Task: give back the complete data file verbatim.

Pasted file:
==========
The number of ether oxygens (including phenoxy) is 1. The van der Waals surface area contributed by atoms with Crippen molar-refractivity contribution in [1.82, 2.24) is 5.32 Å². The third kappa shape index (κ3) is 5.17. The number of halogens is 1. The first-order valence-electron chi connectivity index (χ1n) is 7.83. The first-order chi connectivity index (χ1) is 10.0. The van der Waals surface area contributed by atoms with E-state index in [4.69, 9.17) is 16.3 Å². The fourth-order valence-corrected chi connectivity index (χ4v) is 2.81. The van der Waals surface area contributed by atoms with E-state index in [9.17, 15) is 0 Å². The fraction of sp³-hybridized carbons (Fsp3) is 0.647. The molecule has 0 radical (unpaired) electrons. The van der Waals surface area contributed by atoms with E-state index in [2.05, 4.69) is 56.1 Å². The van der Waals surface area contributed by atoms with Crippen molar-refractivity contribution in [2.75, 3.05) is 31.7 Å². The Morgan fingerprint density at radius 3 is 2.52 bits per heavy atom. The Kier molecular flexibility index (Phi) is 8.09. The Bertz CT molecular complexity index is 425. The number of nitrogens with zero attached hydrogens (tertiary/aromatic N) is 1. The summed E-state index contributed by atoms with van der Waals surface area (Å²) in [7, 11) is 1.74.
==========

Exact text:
The number of ether oxygens (including phenoxy) is 1. The van der Waals surface area contributed by atoms with Crippen molar-refractivity contribution in [1.82, 2.24) is 5.32 Å². The third kappa shape index (κ3) is 5.17. The number of halogens is 1. The first-order valence-electron chi connectivity index (χ1n) is 7.83. The first-order chi connectivity index (χ1) is 10.0. The van der Waals surface area contributed by atoms with E-state index in [4.69, 9.17) is 16.3 Å². The fourth-order valence-corrected chi connectivity index (χ4v) is 2.81. The van der Waals surface area contributed by atoms with E-state index in [9.17, 15) is 0 Å². The fraction of sp³-hybridized carbons (Fsp3) is 0.647. The molecule has 0 radical (unpaired) electrons. The van der Waals surface area contributed by atoms with E-state index in [2.05, 4.69) is 56.1 Å². The van der Waals surface area contributed by atoms with Crippen molar-refractivity contribution in [2.75, 3.05) is 31.7 Å². The Morgan fingerprint density at radius 3 is 2.52 bits per heavy atom. The Kier molecular flexibility index (Phi) is 8.09. The Bertz CT molecular complexity index is 425. The number of nitrogens with zero attached hydrogens (tertiary/aromatic N) is 1. The summed E-state index contributed by atoms with van der Waals surface area (Å²) in [7, 11) is 1.74.